Bahai beach

Tuesday, May 22, 2007

Bahai Beach 63

Bahai Beach 63

Gorilla escapes

May 22, 2007

My o my some antibiotics need to be praised like anything. After hobbling around, complaining and being ill for 10 days today all of a sudden I am starting to feel energetic again. It must have helped the afternoon was spent napping but praise to Cefixime.

What also must have helped is the fact that due to meetings I stayed back in Bahai for two days. Two days spent to pour over the budgets with the donors (UNHCR) and ourselves to see if there is any more money to squeeze out of the budget or all money has been spend all ready. It seems we are good in spending money. In a way it is not surprising at all. Considering the act that Chad is land locked and Bahai is amongst the points in Africa furthest away from a coast/port it becomes logic that items like a bag of cement are 4 times more expensive than in the capital N’Djamena. Also given the minuteness of Bahai no technicians (read mechanic, plumber, electrician can be found in the village) and if the come they ask for the moon to come to end of the world. Eleven months ago I was pretty ambitious about building structures in the camp. The reality is slow it goes.

Amongst the headaches for us in the next months will be rupture of drugs. Then again given the long time it takes for items to be delivered in Chad it is as it is. Even in the capital basic drugs cannot always be bought in large quantities or are sold for exorbitant prices. Also there is the raining season or rather lack of rainy season to worry us. The lake like last year is getting empty and anxiously clouds are being hoped and perhaps prayed for. Then the president of the Republic is presently in the East to discuss with the rebels all kind of peace agreements. In lieu of that there is a massive increase in troops in and around Bahai.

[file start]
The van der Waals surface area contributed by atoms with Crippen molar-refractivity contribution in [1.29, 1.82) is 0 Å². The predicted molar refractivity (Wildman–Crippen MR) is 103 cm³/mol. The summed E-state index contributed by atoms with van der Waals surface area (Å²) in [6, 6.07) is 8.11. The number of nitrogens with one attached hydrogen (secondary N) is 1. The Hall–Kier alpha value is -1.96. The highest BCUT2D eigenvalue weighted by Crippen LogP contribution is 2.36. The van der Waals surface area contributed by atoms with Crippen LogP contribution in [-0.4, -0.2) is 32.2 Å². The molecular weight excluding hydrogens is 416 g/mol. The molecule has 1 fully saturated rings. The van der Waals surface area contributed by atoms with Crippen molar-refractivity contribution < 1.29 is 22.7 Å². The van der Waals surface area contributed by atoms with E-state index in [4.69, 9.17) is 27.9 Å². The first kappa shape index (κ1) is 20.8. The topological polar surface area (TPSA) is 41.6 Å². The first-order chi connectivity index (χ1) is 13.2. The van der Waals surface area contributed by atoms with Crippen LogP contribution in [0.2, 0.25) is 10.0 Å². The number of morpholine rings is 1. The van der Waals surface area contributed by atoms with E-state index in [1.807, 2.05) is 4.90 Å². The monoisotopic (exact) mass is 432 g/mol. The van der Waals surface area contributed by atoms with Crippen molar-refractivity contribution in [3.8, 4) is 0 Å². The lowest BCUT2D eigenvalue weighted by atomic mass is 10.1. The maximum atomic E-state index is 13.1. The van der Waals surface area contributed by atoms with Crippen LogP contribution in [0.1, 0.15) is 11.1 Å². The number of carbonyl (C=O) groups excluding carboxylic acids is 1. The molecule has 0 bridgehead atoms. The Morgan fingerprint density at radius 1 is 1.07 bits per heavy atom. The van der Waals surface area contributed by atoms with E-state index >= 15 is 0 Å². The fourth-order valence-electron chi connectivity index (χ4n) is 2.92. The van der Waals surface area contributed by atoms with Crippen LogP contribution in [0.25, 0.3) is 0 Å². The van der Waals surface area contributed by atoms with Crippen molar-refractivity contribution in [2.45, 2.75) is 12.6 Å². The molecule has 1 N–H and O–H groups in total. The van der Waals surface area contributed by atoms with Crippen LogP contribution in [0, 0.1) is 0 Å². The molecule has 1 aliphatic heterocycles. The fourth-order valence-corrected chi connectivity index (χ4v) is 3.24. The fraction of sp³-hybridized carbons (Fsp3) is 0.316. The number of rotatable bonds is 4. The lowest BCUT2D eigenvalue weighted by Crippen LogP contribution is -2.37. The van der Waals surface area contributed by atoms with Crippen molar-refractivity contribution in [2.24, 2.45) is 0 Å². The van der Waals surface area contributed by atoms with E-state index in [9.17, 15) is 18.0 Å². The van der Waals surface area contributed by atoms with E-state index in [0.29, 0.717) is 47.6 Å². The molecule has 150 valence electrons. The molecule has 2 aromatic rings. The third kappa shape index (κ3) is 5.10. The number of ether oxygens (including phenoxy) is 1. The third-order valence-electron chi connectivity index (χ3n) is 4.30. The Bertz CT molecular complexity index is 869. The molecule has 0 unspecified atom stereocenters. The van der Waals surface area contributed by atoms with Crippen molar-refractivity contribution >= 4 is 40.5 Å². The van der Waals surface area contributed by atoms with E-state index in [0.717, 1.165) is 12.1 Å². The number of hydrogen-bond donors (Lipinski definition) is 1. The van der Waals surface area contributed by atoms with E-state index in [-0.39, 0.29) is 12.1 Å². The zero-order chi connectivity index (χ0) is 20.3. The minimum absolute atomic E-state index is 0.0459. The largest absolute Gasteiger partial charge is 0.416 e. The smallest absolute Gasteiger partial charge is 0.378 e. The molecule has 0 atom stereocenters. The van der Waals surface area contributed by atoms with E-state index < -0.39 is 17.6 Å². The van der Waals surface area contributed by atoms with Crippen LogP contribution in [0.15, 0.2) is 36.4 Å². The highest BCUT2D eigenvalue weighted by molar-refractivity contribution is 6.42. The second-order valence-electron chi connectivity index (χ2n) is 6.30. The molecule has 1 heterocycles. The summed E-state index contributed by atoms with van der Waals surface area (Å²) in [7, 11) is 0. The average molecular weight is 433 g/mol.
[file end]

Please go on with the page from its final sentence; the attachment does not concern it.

In the camp in the mean time we are de-worming all children between 6 months and 5 years. Also we are giving them vitamin A. Roughly 3000 children are supposed to receive treatment in this campaign and the refugee public health team mainly does this exercise. Tomorrow I will be back in the camp. There will be a lot of small improvements over the next 2 weeks. We are constructing 7 examination couches and 7 cupboards. Also 15 washing points (small water containers) will be put in place so the nurses do not have to walk to wash their hands.

As I write this many of the protocols have been translated in Arabic and have been transformed in to poster so the staff can peep on them incase they forget the fine details of a treatment/diagnosis. Our laboratory is in full swing now, remains to find a refugee laboratory assistant so the services can be provided 6 days a week instead of three days.

Despite all constraints over the last 11 months they has been a clear improvement in quality and quantity of services. Our national staff team has increased in depth and strength and so have the refugees. Now with the health committee in place we hope that even on a management level the refugees can take over the services.

For all of you not living in the Netherlands. A 180-kilo Gorilla has escaped from his cage in a zoo in Rotterdam, leaving 4 people wounded. That in itself is sad. What surprises me is that it is still first page news 5 days after the event. Any way it is as it is. As the Beatles sang Let it be, let it be.



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